It’s time to begin the coding of my SOA entity service with NoSQL project, and as promised I’m starting with the web service’s contract. Take a look at Part 1 of this series. This technique of starting with a web service contract definition is at the heart of the ‘contract-first’ approach to service-oriented architecture implementation and has numerous technical benefits including…Positive logic-to-contract coupling (because the implementation code follows the contract). Positive consumer-to-contract coupling (because the consumer couples to the contract). Avoids contract-to-implementation coupling (where the implementation influences the contract). Avoids contract-to-technology coupling (where the consumer becomes dependent on the implementation technology).I don’t want to go on about contract-first SOA, but it is really important. In fact it’s the only method allowed by some web services frameworks such as the well respected Spring Web Services. Springsource’s reasoning for only supporting the contract-first method is explained in great detail here. The business case for my service. I’ve decided to implement a web service for managing ‘Product’ entities which I’m going to refer to as the ‘Product Entity Service‘. Product information management (or PIM for short) is a very common business activity and therefore, my entity service should have lots of re-use potential. I personally know this is true because of my previous retail and defence logistics experience, but if I wanted to prove this to be the case, I’d normally analyse the business processes and look for all the places where product information is of benefit. If I did that I’d probably find that the following business processes would be potential consumers of the Product Entity Service (in a traditional retail setting for example)…Buying, product purchasing and on-boarding Sales order capture Sales order fulfilment Customer service Catalogue production Business-2-Business enablement etc. etc.My Product Entity Service’s Operations. Because I’m creating a service that is purely tasked with managing the Product entities, I’m going to keep the operations quite rudimentary. My service will offer consumers create, read, update, delete and find operations. The service will be a SOAP based web service with a WS-I interoperability certificate to help ensure cross platform compatibility with a wide range of consumers. I may, at a later date, also offer a REST version of the same service (often referred to as the concurrent contracts pattern). My service consumers (possibly other services or processes) can then do with these Product entities whatever they like, for example by offering more business aligned features to support Product work-flows such as ‘approve’ or ‘discontinue’. My service contract will be described using the Web Services Description Language (WSDL). I tend to hand craft these and then check them against the WS-I basic profile to make sure I’ve created an interoperable contract. WSDL’s are not particularly friendly files to work with, but any good SOA architect should be able to write one in my opinion. The Product Entity’s data model. A Product data entity should be capable of describing a real life Product that is of value to the business. Every business has its own ideas of what exactly this data item should contain, so in order to keep it simple I’ll just define a few basic fields such as id, name, description, manufacturer, category, and size. I’ll also add some housekeeping fields such as version, date created/updated/deleted, etc. It’s best to think of this data as a ‘document’ as both SOA and NoSQL definitely benefit from a ‘document-centric’ view of the world. The Product document will be described using XML Schema (i.e. as an XSD). I also tend to do these by hand and I use lots of modularity in the structure to help support the schema centralisation pattern which fosters reuse and interoperability amongst the data models used in SOA. This technique is often referred to as creating a ‘canonical data model’ that describes all the business entities within one central model. Creating the Java Service. Now that the service contract is complete, I’m ready to create my maven project and begin the implementation of the service. To do this I use the latest Netbeans IDE because it has great wizards for starting Maven projects and importing WSDL’s for implementation. Maven helps with code compilation, packaging, deployment and testing as well as managing dependencies and performing code generation for my services. Both of these tools are free. The WSDL importing process creates a Java interface that represents and reflects the service’s contract. It also creates a set of Java objects that represent the XML structures used by the service as messages. These objects are annotated by the import routine using JAXB annotations. JAXB offers ‘marshalling and unmarshalling’ of XML text into Java objects. This happens invisibly behind the scenes as part of the JAX-WS web services framework. All I have to do now is create an implementation of the methods on the service. In the first instance I simply add some basic boilerplate code just to get something working. Once that’s done you I deploy the service to a server and do some basic integration testing to check it’s all hanging together and that the service endpoint is being exposed as intended. The server I use for this is Glassfish 3.1 from Oracle which can be integrated within Netbeans and is also free. Initial Service Integration Testing I use SOAP UI for my service testing because it’s free and very capable. It can be used as a testing tool for almost any SOAP or REST service, and using a test harness like this will prevent me from having to build a working service client which can be quite time consuming. I should mention that service development can be done in a completely test driven way with SOAP-UI but at the very start it’s easier to have a basic service deployed (even if it doesn’t work) just so that you can grab it’s WSDL from it’s endpoint using the “http://service?wsdl” convention and check that everything is deployed and integrated correctly. If I didn’t do this, I could get started just with the WSDL, but the endpoint location wouldn’t work so tests would fail not because of bad logic but because of a general lack of service availability. I’m now able to create basic tests which pass Product messages backwards and forwards successfully between the service implementation hosted locally on Glassfish and the SOAP-UI test client, even if those messages don’t do anything and the Products they contain don’t get persisted yet. The next stage is to begin the CouchDB integration so that the Product messages can be persisted and retrieved from the NoSQL database. Then, between the service and the CouchDB DAO I’ll add any business logic that I need to make it all behave as it should. Subscribe now to get an alert when I start the CouchDB DAO. If you missed Part 1 of this diary series you can catch-up here. Costs so far:Software – £0. Time – 2-to-8 hours (depending on experience).Continue to Part 3. Reference: Implementing Entity Services using NoSQL – Part 2: Contract-first from our JCG partner Ben Wilcock at the SOA, BPM, Agile & Java blog....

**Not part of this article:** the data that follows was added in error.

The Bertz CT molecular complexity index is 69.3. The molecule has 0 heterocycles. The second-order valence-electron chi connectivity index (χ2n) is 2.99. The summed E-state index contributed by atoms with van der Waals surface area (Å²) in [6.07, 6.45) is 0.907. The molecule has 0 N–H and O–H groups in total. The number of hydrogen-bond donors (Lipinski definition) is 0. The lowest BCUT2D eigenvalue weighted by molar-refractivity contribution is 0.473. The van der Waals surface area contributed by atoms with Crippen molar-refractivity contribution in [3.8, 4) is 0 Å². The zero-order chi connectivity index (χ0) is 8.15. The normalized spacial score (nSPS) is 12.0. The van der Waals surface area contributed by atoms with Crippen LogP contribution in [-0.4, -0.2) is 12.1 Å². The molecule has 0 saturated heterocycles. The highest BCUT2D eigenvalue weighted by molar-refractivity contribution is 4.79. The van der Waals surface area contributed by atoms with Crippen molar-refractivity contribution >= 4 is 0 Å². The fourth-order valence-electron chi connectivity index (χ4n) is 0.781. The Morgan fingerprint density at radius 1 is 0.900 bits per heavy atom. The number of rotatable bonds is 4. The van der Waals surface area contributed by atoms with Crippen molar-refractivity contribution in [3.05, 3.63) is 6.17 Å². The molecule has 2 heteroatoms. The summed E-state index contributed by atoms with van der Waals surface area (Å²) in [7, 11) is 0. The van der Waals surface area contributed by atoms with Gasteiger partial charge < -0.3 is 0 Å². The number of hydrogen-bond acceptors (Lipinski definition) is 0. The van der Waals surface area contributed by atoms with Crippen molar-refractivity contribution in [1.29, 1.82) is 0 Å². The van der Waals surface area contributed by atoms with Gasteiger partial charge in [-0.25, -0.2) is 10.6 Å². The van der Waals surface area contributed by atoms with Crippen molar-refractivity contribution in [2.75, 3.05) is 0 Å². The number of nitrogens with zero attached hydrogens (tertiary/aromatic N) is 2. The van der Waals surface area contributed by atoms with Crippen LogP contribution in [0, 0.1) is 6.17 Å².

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Implementing Entity Services using NoSQL – Part 3: CouchDB